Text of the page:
The University of Minnesota’s College of Design is pleased to announce that internationally acclaimed architect, Frank Owen Gehry, CC, FAIA, will be the inaugural speaker for the new Kusske Lecture & Dialogue Series on Tuesday, November 16.
The concept that science can and should be accessible to all is the grounding principle behind the Science Communication Lab at the University of Minnesota. Founded to provide interdisciplinary internship opportunities, the lab has consistently attracted College of Design undergraduate students interested in creating stories or media that make complex research and scientific topics accessible to the general public.
Innovation starts with new challenges and fresh perspectives, a concept well known to both the Product Design program and Andersen Corporation. This notion formed the basis of their spring 2021 collaboration when graduating product design seniors worked directly with Andersen Windows and Doors products and professionals to develop solutions for “bringing the outdoors in” as part of their capstone projects.
What started as a part-time job for Juan Andrés Rujana (BS ‘20, Product Design) turned into an opportunity to grow, experiment, and make an impact supporting refugees as Epimonía’s design director. Juan Rujana talks about his work with Epimonía, a refugee-founded fashion label, and how his experiences in the Product Design program have impacted his career thus far in our latest alumni spotlight.
Searching for jobs and making early career decisions can be tough to navigate on your own. For 28 years, College of Design juniors, seniors, and graduate students have been matched with mentors in their field of study to help bridge the gap between academia and industry through the college’s award-winning mentorship program.
Driven by the acute need for N95 masks in hospitals, faculty from the University of Minnesota’s College of Design, College of Science of Engineering, and medical school worked together to create two face mask designs that could be assembled using available materials.
The scarcity of N95 masks has occupied headlines and the minds of the public since the outbreak of COVID-19—hoarders of the masks have been busted, stockpiles have been donated, and several alternatives have been developed.
Ten years since it launched and one name change later, Toy Product Design (now Product Innovation Lab or iLab) remains one of product design's most popular courses.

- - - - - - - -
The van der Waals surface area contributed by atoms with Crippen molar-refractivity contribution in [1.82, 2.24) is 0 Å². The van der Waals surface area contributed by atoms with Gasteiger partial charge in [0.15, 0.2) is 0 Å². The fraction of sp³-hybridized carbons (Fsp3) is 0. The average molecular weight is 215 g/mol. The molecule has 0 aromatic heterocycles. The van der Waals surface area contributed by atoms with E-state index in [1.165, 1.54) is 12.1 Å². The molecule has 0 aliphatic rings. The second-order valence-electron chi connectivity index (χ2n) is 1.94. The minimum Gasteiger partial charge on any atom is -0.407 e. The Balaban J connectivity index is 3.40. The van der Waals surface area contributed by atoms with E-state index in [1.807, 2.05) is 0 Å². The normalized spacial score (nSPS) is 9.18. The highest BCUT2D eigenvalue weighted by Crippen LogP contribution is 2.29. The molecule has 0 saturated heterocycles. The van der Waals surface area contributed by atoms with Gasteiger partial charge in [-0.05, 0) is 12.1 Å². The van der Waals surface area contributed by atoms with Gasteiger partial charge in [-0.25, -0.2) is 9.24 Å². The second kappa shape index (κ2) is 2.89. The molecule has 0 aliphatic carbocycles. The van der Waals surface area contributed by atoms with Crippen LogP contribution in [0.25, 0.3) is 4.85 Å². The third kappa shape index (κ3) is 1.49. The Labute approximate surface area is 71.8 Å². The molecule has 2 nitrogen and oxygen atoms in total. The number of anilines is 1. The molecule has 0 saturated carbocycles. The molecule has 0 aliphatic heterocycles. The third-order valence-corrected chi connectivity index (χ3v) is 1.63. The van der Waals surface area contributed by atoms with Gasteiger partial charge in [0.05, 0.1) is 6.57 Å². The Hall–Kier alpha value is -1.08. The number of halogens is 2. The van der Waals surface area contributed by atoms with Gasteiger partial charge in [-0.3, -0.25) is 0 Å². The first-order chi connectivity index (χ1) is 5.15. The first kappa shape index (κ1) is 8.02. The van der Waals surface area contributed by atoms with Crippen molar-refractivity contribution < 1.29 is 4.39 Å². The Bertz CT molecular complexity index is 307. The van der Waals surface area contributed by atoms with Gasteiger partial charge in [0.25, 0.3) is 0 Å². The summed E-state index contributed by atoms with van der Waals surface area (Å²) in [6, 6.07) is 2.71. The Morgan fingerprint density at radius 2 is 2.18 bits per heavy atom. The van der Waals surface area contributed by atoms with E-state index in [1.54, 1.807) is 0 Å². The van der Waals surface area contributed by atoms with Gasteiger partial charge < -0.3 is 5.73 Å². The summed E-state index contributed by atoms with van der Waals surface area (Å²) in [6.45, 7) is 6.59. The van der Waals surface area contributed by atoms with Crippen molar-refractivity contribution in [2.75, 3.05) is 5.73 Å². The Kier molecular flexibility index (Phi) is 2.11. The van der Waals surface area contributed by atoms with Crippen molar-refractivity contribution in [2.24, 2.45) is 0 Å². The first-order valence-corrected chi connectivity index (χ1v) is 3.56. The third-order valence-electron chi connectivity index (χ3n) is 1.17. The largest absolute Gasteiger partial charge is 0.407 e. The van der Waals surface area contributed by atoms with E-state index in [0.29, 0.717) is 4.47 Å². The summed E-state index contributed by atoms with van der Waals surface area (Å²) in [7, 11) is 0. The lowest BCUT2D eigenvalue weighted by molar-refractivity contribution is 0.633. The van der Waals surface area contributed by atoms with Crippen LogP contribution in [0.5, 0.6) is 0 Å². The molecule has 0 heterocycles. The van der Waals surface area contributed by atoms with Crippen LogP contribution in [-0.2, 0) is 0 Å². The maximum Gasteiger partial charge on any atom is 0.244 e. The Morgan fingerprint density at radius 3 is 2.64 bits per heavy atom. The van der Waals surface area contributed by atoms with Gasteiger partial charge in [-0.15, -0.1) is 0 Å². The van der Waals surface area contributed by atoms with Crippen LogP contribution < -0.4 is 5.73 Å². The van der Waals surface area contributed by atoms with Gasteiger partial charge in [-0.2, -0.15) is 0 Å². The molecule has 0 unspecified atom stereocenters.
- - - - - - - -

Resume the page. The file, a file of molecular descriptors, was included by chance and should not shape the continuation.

After two years of pursuing a degree in engineering, Ben Leibham (B.S. ’18, Product Design) knew that something was missing. In search of a field that would combine his interests in art, engineering, and business, Ben spoke with an industrial designer who encouraged him to pursue a degree in product design.
An interdisciplinary partnership between College of Design faculty, the Goldstein Museum of Design (GMD), and Episcopal Homes Senior Housing and Care Services is developing virtual reality (VR) technology to expand access to exhibitions and other public events for low-income elder residents through the creation of a “VR Book Club.”
On Friday, May 11 the inaugural class of product design seniors will present their capstone projects. This first class of students is the result of seven years of hard work by College of Design faculty and staff, in particular, Associate Professor Barry Kudrowitz who is head of the Product Design program. Kudrowitz reflects on the journey the program has taken in this interview.
Now in its seventh year at the University of Minnesota, the College of Design’s Toy Product Design class is known for its playful atmosphere and rigorous pace.
Stanford’s University Innovation Fellows (UIF) program empowers students from around the world to become agents of change in higher education
If there is one thing students in Toy Product Design know, it’s how to play hard and work even harder. All semester long, they’ve been creating the next big thing in toy design and on May 3rd all of that hard work will pay off when they present their final products at PLAYsentations.
Wearable Technology Lab graduate research assistant Julia Duvall (Apparel Design ‘15) and undergraduate research assistant Nicholas Schleif (Electrical Engineering & Product Design) won the student design competition at the 2016 Augmented Human conference in Geneva, Switzerland with their deep pressure vest that “hugs” children with sensory processing disorder.